Do you know what an "infinitesimally small value" is? That is a rather advanced topic in the foundations of mathematics and, from what you say, you don't appear to be that advanced.

They aren't values neither fractions but these notations are treated as fractions. Remember Chain Rule? Yup.
Others explained the more advanced stuff already. I'm only a High Schooler..

Do you know what an "infinitesimally small value" is? That is a rather advanced topic in the foundations of mathematics and, from what you say, you don't appear to be that advanced.
Sort of. They're numbers so close to 0 that they're virtually the same thing. Essentially it's what happens as $x_1-x_0 \rightarrow 0$

It can also be expressed as $\frac{1}{\infty}$

HallsofIvy
Homework Helper
No, there are no such things. In any number system other than those used in "non-standard analysis", $\frac{1}{\infty}= 0$ and there are no "infinitesmals". While it is "convenient" to think of the "dy" and "dx" in dy/dx as separate quantities, and call them "infinitesmals", to prove things with them requires knowing "non-standard analysis", as I said rather an advanced field and certainly not taught in High School. In "standard" Calculus, the derivative, dy/dx, is first defined as a limit, not a fraction, then define the functions of x and y, not numbers, and certainly not "infinitesmals", such that "dy= (dy/dx) dx". I am just saying that you should use the word "differentials", not "infinitesmals".

(When Newton and Leibniz first developed the Calculus, they did it in terms of "infinitesmals" which y were never able to properly define. The Bishop Berkeley famously satirized them as "ghosts of departed quantities". Much later Cauchy and others developed Calculus using the "limit" procedure commonly used today. Abraham Robinson published a paper in 1961 and a text book in 1966, both titled "non-standard analysis", setting "infinitesmals" on a rigorous logical basis. However, to do so he had to use deep results from symbolic logic, in particular the "compactness property", that "if every finite subset of a set of axioms has a model then so does the entire set." Unless you understand what that means I recommend avoiding that path.)

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Well differentials are just extremely small quantities, no? That's what I've been taught. I've been taught differentiation and integration using the standard limit-based method...

HallsofIvy
Homework Helper
It looks to me like you are remembering what you were taught not quite correctly. In Thomas' "Calculus" (the edition revised by Weir et. al.. Thomas, of course, passed away a few years ago. I actually had Thomas as my instructor in my first Calculus class. Yes, I really am that old!) a "differential" is defined by "Let y= f(x) be a differentiable function. The differential dx is an independent variable. The differential dy is dy= f'(x)dx. Notice that neither dx nor dy is a number at all. They are variables.

It looks to me like you are remembering what you were taught not quite correctly. In Thomas' "Calculus" (the edition revised by Weir et. al.. Thomas, of course, passed away a few years ago. I actually had Thomas as my instructor in my first Calculus class. Yes, I really am that old!) a "differential" is defined by "Let y= f(x) be a differentiable function. The differential dx is an independent variable. The differential dy is dy= f'(x)dx. Notice that neither dx nor dy is a number at all. They are variables.
If we define $$f'(x)=\lim_{h\to\ 0}\frac{f(x+h)-f(x)}{h}$$ is $h$ the same thing as $dx$ and $f(x+h)-f(x)$ the same thing as $dy$?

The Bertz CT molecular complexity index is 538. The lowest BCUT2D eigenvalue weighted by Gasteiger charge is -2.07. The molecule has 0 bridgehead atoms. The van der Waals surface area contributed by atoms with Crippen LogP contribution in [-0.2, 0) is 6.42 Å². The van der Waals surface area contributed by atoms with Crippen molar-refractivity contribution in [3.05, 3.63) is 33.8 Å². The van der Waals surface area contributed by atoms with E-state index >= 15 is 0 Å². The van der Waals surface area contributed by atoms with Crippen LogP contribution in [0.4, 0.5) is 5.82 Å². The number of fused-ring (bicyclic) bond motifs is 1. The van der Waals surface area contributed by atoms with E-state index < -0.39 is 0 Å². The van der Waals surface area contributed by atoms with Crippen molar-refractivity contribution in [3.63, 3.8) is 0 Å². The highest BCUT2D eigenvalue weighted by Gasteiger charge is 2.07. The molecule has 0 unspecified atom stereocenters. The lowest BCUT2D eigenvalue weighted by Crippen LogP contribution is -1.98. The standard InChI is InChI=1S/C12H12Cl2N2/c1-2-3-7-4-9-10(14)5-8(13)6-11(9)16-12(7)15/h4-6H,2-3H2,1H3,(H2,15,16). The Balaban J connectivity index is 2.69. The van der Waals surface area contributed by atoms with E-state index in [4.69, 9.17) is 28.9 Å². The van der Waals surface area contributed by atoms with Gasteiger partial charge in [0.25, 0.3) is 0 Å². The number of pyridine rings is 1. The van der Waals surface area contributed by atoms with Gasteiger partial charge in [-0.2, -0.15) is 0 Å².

Mark44
Mentor
If we define $$f'(x)=\lim_{h\to\ 0}\frac{f(x+h)-f(x)}{h}$$ is $h$ the same thing as $dx$ and $f(x+h)-f(x)$ the same thing as $dy$?
No to both. f(x + h) - f(x) is the same as $\Delta y$, which is the change in y between the points (x, f(x)) and (x + h, f(x + h)).

HallsofIvy
Homework Helper
If we define $$f'(x)=\lim_{h\to\ 0}\frac{f(x+h)-f(x)}{h}$$ is $h$ the same thing as $dx$ and $f(x+h)-f(x)$ the same thing as $dy$?
No, if that were true you would be saying "$f'(x)= \lim_{h\to 0}\frac{dy}{dx}$" and that I not true- f'(x) and $\frac{dy}{dx}$ are different ways of writing the same thing. Are you clear on what "$\lim_{h\to 0}$" means?

mathwonk
Homework Helper
x and y are variables on the domain of the function, while dx and dy are variables on tangent space to the domain. thus at a given point x, the value of dx at a tangent vector v is equal to the x component of v. i.e. dx measures how much the tangent line to the graph changes in the direction. but i am celebrating. maybe this is wrong.

No, if that were true you would be saying "$f'(x)= \lim_{h\to 0}\frac{dy}{dx}$" and that I not true- f'(x) and $\frac{dy}{dx}$ are different ways of writing the same thing. Are you clear on what "$\lim_{h\to 0}$" means?
Well, $\lim_{x\to k} f(x)=L$ means that for every $\epsilon$ such that $|f(x)-L|<\epsilon$, there is some $\delta$ such that $0<|x-k|<\delta$. $\lim_{h\to 0} f(h)=L$ means that as $h$ is getting closer and closer to $0$, $f(h)$ is getting closer and closer to $L$.

HallsofIvy
Homework Helper
Very good! So you realize that saying that $A= \lim_{h\to 0} B(h)$ is NOT the same as "A= B".

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x and y are variables on the domain of the function, while dx and dy are variables on tangent space to the domain. thus at a given point x, the value of dx at a tangent vector v is equal to the x component of v. i.e. dx measures how much the tangent line to the graph changes in the direction. but i am celebrating. maybe this is wrong.
This made absolutely no sense to me...

Very good! So you realize that saying that $\lim_{h\to 0} B(h)$ is NOT the same as "A= B".
So what's the next step to understanding what a differential is (dx and dy)?

Because I don't understand how they freely multiply by dt and treat dx/dt as a fraction.